NEW BEDFORD, Mass. (WPRI) — New Bedford, while most often recognized for its role in the fishing industry, was also a beacon of hope for enslaved peoples seeking freedom.

Many families, like historian and teacher Lee Blake, can trace their roots in the Whaling City back to Black people who found freedom in New Bedford — and helped others achieve the same.

Bank legers, as well as transcribed speeches and oral traditions, show many fugitives came and went on ships through New Bedford to Canada. Blake’s fourth great-grandparents, Amelia Piper and husband William, were conductors in the Underground Railroad, holding bake sales and fundraisers to pay for enslaved peoples’ freedom.

Blake, who is the president of the New Bedford Historical Society, said her own family history inspired her to learn and teach about the city’s importance in the Underground Railroad. 

“We know that there are at least 700 fugitives who came to live in New Bedford,” Blake said.

New Bedford became a safe haven for enslaved people seeking freedom because Massachusetts was a free state and had a large Quaker population, leading to acceptance. Many of the whaling captains were Quakers and enslaved peoples would conspicuously sneak onto their boats.

“They really believed that everybody had a soul,” Blake said. “Everybody was equal in the eyes of God.”

The captains would cover their tracks by downplaying finding fugitives in newspaper articles.

“They’d say, ‘Oh you know we were out to sea, and we looked around on our boat and we found a fugitive and the wind wasn’t right. We couldn’t turn around so I just want you to know we dropped off somebody named Michael in New Bedford,'” Blake said.

Whaling was tough work and new workers were always needed to man ships. Blake said most people didn’t do it for more than two years. Free Black individuals would then transition to other seafaring jobs in New Bedford, including sewing sails.

Others, like Nathan Johnson, owned bath houses. Johnson, a free Black man, was married to a woman named Polly. Polly came from a Black and Wampanoag family who had been enslaved in Tiverton.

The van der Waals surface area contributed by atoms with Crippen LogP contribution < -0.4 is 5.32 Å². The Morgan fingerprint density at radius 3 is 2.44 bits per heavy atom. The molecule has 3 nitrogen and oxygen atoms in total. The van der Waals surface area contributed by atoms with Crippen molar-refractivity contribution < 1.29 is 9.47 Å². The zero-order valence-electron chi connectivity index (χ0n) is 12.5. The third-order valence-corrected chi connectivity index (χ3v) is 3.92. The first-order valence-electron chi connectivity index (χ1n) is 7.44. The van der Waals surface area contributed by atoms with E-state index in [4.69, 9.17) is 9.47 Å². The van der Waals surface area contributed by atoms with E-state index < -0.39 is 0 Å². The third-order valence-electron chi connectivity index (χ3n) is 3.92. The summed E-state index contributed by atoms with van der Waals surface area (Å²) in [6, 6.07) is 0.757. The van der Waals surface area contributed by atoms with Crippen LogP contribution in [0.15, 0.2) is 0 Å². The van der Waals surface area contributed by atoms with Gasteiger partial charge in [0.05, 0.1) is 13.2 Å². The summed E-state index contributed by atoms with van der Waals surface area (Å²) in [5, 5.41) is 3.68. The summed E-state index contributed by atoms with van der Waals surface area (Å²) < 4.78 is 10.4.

Blake’s ancestors are pictured on the wall of Johnson’s 7th Street home — preserved as the Nathan and Polly Johnson House.

The Johnsons were respected in the community and known for the baths Nathan’s business provided by the docks or Polly’s work as an event planner. Over time, they saved up money and paid off loans they took out from white people to own their house.

The home then became a safe haven for enslaved people traveling to freedom along the Underground Railroad. Perhaps their most notable guest was Frederick Douglass, who called it his first home as a freed man.

While white and Black people were to be treated equally in Massachusetts by law, there were still cases of discrimination.

“Some instances where Frederick Douglass talks about how going to the churches here, sometimes he was asked to sit in the back,” Blake said. “There is a whole issue with transportation and women of color getting on the trolleys or getting on the horse-drawn carriages and being asked to sit in the back.”

African Americans won lawsuits against white residents for cases like this. More so, some of the Black residents were children of slave owners themselves.

“There was no discrimination or segregation in our public schools so there are interesting stories of individuals, plantation owners, who had fathered Black children, who sent their children here to go to school,” Blake said.

7th Street is also called Abolition Row. The Abolition Row Park is set to open in the summer, attracting people across the region to observe and celebrate this piece of New Bedford history.